Mel Hurtig, “a great Canadian”
Earlier this month, we lost a great Canadian. Mel Hurtig died August 3 in Vancouver, aged 84. “A great Canadian” is an over-used term, especially during an Olympics year, but if anyone set the bar for that honour, it was Hurtig. Hurtig translated his sympathies into action, well beyond talk.
Second, he, of all people, deserves the honour because he did more than make a name for himself, than pursue his personal ambitions – his life was one effort after the next to create a better, more robust and independent Canada. That merits the term “great Canadian” more than, say, an Olympian setting her own personal best or, say, a world-class IT designer, or, say, one more politician talking his way to the top of the political heap. If anyone – anyone! – walked the walk, it was Hurtig.
We easily confuse those who meet great challenges as somehow doing this for Canada. I would argue they do these things for themselves, even if we are made proud. Here’s how this child of Romanian immigrants defined it:
“We can make the best place in the world, the best society in the world and if we don’t, shame on us.” What he said to Canadians is, “This is up to us. We have everything we need here. We have beauty, resources and an educated population. We have everything we need to make it and to be a beacon to the world,” according to Maud Barlow, current chair of the Council of Canadians, which Hurtig was instrumental in founding in the 1980s. His accomplishments were not about himself, they were and still are about Canada and our nation’s future – and that makes the label, “great Canadian”.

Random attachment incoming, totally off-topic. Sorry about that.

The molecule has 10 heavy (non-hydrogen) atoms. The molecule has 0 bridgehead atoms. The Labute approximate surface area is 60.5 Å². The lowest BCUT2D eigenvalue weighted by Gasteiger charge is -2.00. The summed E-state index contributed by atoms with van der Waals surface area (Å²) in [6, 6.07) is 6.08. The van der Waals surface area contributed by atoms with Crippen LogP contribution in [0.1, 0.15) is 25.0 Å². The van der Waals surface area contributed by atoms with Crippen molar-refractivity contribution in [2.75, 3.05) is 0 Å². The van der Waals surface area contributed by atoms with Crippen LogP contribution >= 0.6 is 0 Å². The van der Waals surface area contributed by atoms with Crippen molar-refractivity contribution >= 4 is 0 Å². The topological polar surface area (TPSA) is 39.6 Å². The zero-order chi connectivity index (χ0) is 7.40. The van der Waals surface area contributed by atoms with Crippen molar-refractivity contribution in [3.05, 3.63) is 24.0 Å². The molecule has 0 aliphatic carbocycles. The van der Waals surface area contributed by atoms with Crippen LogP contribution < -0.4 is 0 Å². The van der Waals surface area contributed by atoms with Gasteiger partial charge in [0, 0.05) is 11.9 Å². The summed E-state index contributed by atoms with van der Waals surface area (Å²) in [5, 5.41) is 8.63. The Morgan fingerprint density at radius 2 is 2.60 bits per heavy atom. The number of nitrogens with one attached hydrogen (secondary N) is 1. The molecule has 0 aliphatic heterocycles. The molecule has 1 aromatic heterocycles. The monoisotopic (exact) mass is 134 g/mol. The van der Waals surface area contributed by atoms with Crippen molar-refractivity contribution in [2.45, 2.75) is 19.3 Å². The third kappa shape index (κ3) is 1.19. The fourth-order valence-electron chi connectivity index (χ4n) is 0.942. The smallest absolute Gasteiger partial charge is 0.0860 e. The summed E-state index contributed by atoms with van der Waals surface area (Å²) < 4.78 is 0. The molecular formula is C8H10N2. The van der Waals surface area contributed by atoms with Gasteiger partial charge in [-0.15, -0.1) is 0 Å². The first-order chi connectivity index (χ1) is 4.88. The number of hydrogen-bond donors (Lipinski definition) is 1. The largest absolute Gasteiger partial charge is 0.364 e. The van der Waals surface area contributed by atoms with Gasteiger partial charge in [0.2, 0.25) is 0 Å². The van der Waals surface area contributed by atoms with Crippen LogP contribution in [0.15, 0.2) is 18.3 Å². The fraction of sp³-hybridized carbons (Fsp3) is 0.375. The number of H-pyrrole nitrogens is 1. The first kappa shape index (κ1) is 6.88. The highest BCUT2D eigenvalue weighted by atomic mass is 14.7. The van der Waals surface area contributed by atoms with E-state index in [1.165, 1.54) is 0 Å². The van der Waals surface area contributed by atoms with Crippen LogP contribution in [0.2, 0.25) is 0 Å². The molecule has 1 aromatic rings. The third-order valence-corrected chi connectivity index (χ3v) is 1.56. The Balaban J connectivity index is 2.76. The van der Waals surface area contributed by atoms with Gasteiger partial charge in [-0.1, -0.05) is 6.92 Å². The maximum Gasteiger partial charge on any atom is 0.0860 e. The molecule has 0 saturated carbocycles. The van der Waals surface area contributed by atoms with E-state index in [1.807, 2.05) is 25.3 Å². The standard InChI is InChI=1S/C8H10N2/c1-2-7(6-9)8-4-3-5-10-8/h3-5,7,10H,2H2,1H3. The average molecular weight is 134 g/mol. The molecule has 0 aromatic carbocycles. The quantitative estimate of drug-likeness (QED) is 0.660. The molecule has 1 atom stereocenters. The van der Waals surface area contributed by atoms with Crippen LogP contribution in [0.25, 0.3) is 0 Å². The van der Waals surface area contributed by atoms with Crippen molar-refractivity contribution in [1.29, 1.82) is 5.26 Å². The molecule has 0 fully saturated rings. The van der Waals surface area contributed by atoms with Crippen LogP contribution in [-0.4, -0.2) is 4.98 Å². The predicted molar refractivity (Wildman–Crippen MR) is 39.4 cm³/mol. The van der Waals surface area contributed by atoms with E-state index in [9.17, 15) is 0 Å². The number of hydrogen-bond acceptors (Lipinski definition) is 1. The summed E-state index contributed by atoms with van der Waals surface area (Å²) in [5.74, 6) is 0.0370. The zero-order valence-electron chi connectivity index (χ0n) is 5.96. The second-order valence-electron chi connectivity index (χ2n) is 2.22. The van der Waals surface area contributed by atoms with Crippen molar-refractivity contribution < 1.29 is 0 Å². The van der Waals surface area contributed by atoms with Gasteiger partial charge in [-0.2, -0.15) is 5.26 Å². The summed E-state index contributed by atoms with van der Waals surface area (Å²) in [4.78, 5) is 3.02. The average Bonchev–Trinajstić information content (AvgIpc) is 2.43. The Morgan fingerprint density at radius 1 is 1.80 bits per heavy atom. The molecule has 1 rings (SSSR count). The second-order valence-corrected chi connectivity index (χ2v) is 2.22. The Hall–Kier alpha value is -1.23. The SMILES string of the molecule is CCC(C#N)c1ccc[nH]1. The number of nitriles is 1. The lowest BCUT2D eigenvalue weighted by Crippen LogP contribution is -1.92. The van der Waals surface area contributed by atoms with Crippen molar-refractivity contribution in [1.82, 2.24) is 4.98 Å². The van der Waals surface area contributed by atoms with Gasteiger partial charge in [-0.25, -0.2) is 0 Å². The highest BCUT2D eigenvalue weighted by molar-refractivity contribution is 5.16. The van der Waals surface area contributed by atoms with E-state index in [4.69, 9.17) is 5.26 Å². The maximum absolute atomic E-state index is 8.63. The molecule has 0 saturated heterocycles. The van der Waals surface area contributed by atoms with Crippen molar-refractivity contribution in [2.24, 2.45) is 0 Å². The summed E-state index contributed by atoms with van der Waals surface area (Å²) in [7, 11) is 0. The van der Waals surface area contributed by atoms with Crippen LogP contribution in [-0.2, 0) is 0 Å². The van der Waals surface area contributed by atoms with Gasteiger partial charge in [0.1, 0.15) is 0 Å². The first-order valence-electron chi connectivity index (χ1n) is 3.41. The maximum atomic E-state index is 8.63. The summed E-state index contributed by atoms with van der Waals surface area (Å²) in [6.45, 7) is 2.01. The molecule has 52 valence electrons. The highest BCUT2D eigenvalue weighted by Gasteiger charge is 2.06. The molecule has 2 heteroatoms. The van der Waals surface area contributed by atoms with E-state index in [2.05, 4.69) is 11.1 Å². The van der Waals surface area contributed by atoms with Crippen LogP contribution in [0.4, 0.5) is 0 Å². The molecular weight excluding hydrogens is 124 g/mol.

Hurtig’s accomplishments include a very successful entrepreneurial career as a bookseller, creating the largest private bookstore in Canada, and founding several influential organizations – the Council of Canadians, the main grass-roots opposition to Steven Harper’s re-engineering of our nation, plus the National Party of Canada. He wrote a multitude of books, and injected a rational patriotism into Canada’s political life. One example, in the mid-80s the Americans sent an ice-breaker through Canada’s northwest passage; they asked no permission, claiming the Canadian Arctic was not Canadian. This outraged much of the country, even woke up the national media temporarily, and moved our political class . . . to complain. Hurtig and the National Party acted: they hired a private aircraft to blanket the ice-breaker in leaflets stating Canada’s ownership of the Arctic. This reached the UN, while our government’s actionless protestations led nowhere.
Hurtig’s fame also rests on his creation of the Canadian Encyclopedia, with innumerable supporters. He wanted a Canadian source of information, especially about Canada’s history and accomplishments.
Mel Hurtig showed us patriotism is not merely “them vs us”, but can be a positive force, growing from a confidence in our country. He was a model for our generation, and such people do not come along every day. What an example for us and for our children!